In Gonzalez v. Ocwen Loan Servicing, LLC., 2018 WL 6653297, at *1–2 (M.D.Fla., 2018), the District Court denied a TCPA Plaintiff’s request for an on-site inspection of the Defendant’s facilities.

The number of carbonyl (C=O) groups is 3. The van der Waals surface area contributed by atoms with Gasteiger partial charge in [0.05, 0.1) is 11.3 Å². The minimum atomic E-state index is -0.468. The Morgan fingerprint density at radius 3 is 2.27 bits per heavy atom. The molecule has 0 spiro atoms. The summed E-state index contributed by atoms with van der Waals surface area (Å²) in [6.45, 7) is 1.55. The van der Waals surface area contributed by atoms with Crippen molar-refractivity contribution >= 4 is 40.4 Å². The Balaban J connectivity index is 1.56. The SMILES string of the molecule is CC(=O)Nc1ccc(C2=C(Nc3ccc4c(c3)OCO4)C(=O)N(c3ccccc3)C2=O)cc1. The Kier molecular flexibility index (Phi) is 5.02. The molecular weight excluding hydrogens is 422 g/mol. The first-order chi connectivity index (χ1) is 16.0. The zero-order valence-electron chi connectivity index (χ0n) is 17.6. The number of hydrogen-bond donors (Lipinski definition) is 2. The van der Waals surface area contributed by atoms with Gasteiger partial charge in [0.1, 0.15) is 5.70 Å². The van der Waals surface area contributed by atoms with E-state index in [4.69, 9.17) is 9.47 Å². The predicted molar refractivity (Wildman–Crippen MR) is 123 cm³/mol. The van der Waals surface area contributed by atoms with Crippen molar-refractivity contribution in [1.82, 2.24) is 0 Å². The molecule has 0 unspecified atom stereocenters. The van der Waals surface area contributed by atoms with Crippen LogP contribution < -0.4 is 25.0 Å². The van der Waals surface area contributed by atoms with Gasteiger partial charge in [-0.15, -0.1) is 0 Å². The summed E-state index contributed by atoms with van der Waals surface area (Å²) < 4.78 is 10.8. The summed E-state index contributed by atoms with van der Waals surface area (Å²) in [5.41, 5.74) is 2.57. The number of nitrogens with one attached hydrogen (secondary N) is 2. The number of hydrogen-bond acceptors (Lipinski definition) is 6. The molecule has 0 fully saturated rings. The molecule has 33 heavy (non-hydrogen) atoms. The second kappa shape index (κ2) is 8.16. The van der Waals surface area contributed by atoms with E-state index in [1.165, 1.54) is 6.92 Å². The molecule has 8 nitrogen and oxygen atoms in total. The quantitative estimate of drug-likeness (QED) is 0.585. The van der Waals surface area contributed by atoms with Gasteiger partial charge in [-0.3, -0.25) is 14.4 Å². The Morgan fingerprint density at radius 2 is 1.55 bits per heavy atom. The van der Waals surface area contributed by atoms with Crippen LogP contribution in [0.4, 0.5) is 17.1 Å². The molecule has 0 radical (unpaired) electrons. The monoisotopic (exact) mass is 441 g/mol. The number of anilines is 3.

Plaintiff moves to compel an on-site inspection of Defendant’s telephone dialing system. Plaintiff states that such an inspection pursuant to Fed. R. Civ. P. 34(a) is necessary because Plaintiff’s burden of proof requires him to establish that the dialer system is an ATDS: “Plaintiff needs to inspect the system and to have his expert attempt to generate random or sequential telephone numbers to be uploaded into the dialer.” (Doc. 35, p. 2). Defendant objects to the proposed inspection on numerous grounds, including that it is unnecessary and would be disruptive, and that it would be unreasonably cumulative. Defendant states that its system consists of Aspect software, and that all relevant dialer manuals have been produced. Defendant also objects due to privacy concerns and risks associated with damaging its system or data. More specifically, Defendant offers the declaration of Mark Trees, Director of Dialer and Workforce Management at Ocwen Loan Servicing, LLC. (Doc. 38-1). Trees states that Defendant uses Aspect Unified IP software to make and receive calls, and that the software “does not generate random or sequential phone numbers.” (Doc. 38-1, ¶ 10). He further states that “inspection of the screen and subscreens through which Aspect operates will not provide any evidence regarding Aspect’s ability to generate random or sequential phone numbers, because no such functionality exists.” (Doc. 38-1, ¶ 10). Trees also states that the inspection would not be possible without disclosing personal, sensitive borrower information due to the interface between Aspect and the RealServicing system. (Tr. 38-1, ¶ 13). Finally, Trees states that inappropriate manipulation of Defendant’s system “could endanger the integrity of the operating systems, software applications, and electronic files necessary for the software to function properly and for our company to perform some of its core business functions.” (Tr. 38-1, ¶ 14). In short, Defendant’s position is that such an inspection is unduly burdensome, unnecessary and futile because it has already produced factual information addressing the capabilities of the Aspect software and because it agrees it will not challenge Plaintiff’s expert on the basis of failing to inspect the software. Meanwhile, Plaintiff argues that, in at least one similar case, a plaintiff’s expert report was excluded because the expert had not inspected and tested defendant’s telephone dialing system. Keyes v. Ocwen Loan Servicing, LLC, 335 F. Supp. 3d 951 (E.D. Mich. 2018) (excluding expert report in TCPA case where plaintiff’s expert “failed to test his expert theory by inspecting or testing the Aspect System with the specifications used by Ocwen,” and finding the resulting expert testimony based on insufficient facts or data). And Plaintiff contends that the proposed inspection would not pose risks of the sort contemplated by Defendant. Rather, Plaintiff proposes that a brief inspection by its expert could consist of access to a training mode, “safe mode,” or “offline mode” (assuming the expert could still ascertain the information needed to formulate an opinion). Plaintiff states that the inspection would include only his expert and perhaps two attorneys. That said, Plaintiff concedes that he has “not identified a specific expert witness yet to conduct the inspection due to a few unknown certainties,” including the location of the inspection, the availability of the expert and the scope of the inspection. (Doc. 46, p. 4). Consequently, Plaintiff is not able to state with greater certainty what the proposed inspection would entail, or what protections may be possible to protect against the legitimate concerns cited by Defendant. For that reason, and given the evidence offered by Defendant regarding the capabilities of Aspect and the futility and risks of such an inspection, Plaintiff has not demonstrated that an inspection is warranted. Under Fed. R. Civ. P. 34, Plaintiff is required to describe with “reasonable particularity each item or category of items to be inspected,” and “specify a reasonable time, place, and manner for the inspection and for performance of the related acts.” Fed. R. Civ. P. 34(b). Plaintiff, however, readily admits that he has not yet identified an expert who might rebut Defendant’s contentions about the futility of the proposed inspection, explain with particularity how an inspection may take place, and propose safeguards to address Defendant’s concerns about the privacy and the integrity of its systems. Presumably, an appropriate technical expert might provide at least some of this information given the Aspect manual and deposition transcripts already produced. While it is possible that Plaintiff could make a showing entitling him to conduct such an onsite inspection of Defendant’s Aspect system, based on the evidence currently before the Court, Plaintiff has failed to overcome Defendant’s objections or demonstrate that an inspection is warranted. Consequently, Plaintiff’s motion (Doc 35) is due to be denied.